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Sneak Peek: Prologue

Girl on the Roof of the World

“If I’m not back in thirty minutes, come find me.”

I rolled onto my back in my sub-zero rated sleeping bag, slowly unfurling from the warmth of the fetal position, and watched as Paul, my boyfriend of less than a year, painfully made his way out of our four-season, two-person tent.  He was sick with a stomach virus, which under normal circumstances is difficult enough, but at fifteen thousand feet of altitude and over seven thousand miles from home is downright excruciating.  There was no clean bathroom with running water to stumble to, nor a warm, soft bed to crawl into—there was only the cold, damp air and partially frozen ground of dawn on the Tibetan plateau.  He was a seasoned world traveler and outdoorsman extraordinaire, but in this moment he was just my partner and he was suffering.

I watched him go, noticing the clammy feeling of my water bottles—which had been filled to the brim with boiling-hot water the evening before—against my gooseflesh covered thighs.  My fleece beanie was askew on my head, my greasy, tangled hair tucked up underneath, and I rubbed at it with chilled fingers, trying not to let too much warmth escape my cozy cocoon.  I checked my watch: it was just about six.  I sighed, a frosty puff of air finding its way out of the small opening that contained my rosy-cheeked face, and hoped Paul would be able to handle the situation on his own.  It was eight weeks into our fourteen-week adventure, and I was not enthused about having to haul his 6’ 1” frame across the bumpy ground, back to the relative comfort of our tent.  I rolled back over and nestled down into the dwindling warmth of my bag, and thought about what I wanted to accomplish that day—the miles I wanted to cover with my banged up boots, the rocks I wanted to collect for analyses back in Los Angeles, and the scientific discoveries waiting to be made.

The minutes ticked by, and I was starting to worry.  I sat up, still wrapped in my bag, unzipped the tent fly and poked my head out into the early morning chill.  My eyes scanned the distant landscape that had become so familiar to me, searching for signs of Paul.  I caught sight of him about twenty-five yards away, crouched down with his arms wrapped tightly around his knees, clearly struggling for balance.  I really should go and help him, I thought, and started the process of getting my fleece-covered feet into my cold, hard boots—boots with a metal shank in the foot bed and two months of wear and tear on the treads.  As I glanced up to check on him, I saw him start to waver.  My heart sank as his body went limp and he fell onto his side, curled up like a child in the dirt with his pants bunched around his ankles.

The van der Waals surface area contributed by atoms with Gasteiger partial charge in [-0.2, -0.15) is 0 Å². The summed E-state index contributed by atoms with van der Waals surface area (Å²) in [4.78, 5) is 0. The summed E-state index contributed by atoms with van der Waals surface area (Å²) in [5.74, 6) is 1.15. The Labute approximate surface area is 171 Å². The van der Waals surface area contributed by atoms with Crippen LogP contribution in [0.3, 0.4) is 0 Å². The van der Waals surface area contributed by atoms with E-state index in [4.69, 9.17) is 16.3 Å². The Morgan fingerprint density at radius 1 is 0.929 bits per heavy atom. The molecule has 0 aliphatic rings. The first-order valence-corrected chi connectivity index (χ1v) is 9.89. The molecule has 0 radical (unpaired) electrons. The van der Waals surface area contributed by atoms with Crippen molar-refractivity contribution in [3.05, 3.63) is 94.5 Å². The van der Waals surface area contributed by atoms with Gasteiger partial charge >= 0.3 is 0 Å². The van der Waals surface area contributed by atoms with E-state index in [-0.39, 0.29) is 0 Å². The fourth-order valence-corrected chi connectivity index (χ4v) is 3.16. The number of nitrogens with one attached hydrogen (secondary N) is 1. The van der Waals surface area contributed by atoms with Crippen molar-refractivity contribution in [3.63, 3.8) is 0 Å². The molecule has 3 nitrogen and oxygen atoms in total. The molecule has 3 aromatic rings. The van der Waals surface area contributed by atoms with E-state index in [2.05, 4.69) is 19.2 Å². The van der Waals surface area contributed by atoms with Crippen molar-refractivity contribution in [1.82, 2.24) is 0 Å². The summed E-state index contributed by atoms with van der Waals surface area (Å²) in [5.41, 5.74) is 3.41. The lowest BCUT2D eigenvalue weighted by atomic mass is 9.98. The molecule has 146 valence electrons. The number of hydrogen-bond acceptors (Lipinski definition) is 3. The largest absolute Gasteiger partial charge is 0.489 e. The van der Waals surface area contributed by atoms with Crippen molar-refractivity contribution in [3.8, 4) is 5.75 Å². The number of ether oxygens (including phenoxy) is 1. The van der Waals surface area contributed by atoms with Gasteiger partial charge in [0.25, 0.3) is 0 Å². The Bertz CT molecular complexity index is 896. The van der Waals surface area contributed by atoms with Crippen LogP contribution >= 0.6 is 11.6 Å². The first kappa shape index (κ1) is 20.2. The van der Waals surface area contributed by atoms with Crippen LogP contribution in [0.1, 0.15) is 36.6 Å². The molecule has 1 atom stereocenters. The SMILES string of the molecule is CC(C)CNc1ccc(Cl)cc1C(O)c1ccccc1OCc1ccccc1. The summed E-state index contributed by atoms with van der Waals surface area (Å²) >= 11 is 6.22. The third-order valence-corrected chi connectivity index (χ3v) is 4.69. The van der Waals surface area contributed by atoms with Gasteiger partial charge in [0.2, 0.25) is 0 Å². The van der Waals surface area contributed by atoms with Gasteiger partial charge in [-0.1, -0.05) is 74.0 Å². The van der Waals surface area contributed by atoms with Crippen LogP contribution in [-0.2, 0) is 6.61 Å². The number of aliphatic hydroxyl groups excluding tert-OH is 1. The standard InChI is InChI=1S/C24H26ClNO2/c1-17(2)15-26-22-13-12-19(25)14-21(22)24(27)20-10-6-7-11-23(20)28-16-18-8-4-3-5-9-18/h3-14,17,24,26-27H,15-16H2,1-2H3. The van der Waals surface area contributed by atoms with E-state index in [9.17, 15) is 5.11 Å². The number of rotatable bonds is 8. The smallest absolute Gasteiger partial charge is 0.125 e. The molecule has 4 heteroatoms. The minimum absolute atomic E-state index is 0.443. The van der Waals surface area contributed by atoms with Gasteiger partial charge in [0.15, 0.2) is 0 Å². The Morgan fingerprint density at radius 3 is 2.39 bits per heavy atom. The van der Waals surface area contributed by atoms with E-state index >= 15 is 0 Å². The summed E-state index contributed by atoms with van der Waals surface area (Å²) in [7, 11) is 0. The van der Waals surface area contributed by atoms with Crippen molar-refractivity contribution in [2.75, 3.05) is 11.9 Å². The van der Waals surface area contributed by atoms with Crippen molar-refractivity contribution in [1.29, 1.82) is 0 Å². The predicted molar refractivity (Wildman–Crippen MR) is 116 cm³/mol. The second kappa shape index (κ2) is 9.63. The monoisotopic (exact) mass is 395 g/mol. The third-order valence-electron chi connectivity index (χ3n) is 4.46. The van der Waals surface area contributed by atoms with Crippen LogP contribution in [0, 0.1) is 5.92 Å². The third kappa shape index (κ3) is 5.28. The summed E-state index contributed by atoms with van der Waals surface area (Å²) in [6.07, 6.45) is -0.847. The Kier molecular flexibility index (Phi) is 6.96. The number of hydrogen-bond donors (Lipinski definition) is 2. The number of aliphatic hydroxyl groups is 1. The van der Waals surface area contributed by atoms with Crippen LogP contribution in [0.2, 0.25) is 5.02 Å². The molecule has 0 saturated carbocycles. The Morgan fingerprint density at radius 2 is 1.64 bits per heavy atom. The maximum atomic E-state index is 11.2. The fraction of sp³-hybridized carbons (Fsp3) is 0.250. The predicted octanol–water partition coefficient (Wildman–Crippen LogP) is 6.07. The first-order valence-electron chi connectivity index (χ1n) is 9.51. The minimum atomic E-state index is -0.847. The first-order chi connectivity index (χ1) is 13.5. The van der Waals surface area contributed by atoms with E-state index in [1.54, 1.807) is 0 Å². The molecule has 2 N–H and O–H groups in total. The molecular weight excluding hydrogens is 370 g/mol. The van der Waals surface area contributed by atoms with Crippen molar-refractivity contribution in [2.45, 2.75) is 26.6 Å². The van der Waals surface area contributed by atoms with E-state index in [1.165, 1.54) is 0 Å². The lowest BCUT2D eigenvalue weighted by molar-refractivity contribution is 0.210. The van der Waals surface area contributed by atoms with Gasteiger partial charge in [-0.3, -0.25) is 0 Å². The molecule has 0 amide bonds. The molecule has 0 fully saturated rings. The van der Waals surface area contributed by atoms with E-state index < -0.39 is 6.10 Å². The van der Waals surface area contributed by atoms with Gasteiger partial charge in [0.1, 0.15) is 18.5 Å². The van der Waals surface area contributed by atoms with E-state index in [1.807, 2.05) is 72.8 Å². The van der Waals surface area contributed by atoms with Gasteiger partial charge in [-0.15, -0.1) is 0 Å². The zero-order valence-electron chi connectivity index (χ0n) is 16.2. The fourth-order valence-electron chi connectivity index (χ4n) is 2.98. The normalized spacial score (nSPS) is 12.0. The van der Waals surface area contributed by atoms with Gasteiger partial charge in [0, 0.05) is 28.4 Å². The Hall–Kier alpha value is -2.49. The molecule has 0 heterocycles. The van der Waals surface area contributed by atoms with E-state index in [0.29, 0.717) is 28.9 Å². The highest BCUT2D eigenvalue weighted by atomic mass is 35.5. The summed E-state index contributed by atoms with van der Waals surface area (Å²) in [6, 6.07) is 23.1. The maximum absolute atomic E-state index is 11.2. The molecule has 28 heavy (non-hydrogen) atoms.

My big, strong mountain man, the guy who had been there for me through this crazy adventure, was lying still like a dead centipede on the ground in the middle of nowhere on the Tibetan plateau.  It was a scene I had never imagined in my head.

Eight weeks before I had emerged onto the tarmac at the airport outside of Lhasa, the capital city of Tibet, a frightened novice unsure of her place in this expedition. I was traveling with a man I had been dating for less than a year.  We would be together 24/7 for more than one hundred days, and I didn’t know what our relationship would look like by the end of it.  I was terrified that I would need him desperately, as my caretaker and support system. It scared me because I wasn’t very comfortable with making my needs known, laying my vulnerabilities bare.  For the last seventeen years I had gotten really good at suppressing my feelings and walking the straight and narrow.  I had lived my life as the good girl who never rocked the boat.  But my even-keeled boat was dangerously full with things I was tired of quietly accepting: the divorce of my parents; a drunk stepfather; a stepsister I couldn’t relate to; the death of my father; resentment towards my mother; the many relationships with men where I put my own needs second; the years of doing safe and predictable things.  When I said yes to this expedition to Tibet I was responding to something visceral, something inside me that was just starting to wake up.  Saying yes to Tibet, upon closer examination, might have seemed crazy, but my gut said yes and I was almost powerless against it.  Saying yes to Tibet—against all logic and reason, my better judgment, and the urging of my mother to think twice—felt like rocking the boat.  I was desperate to rock that boat.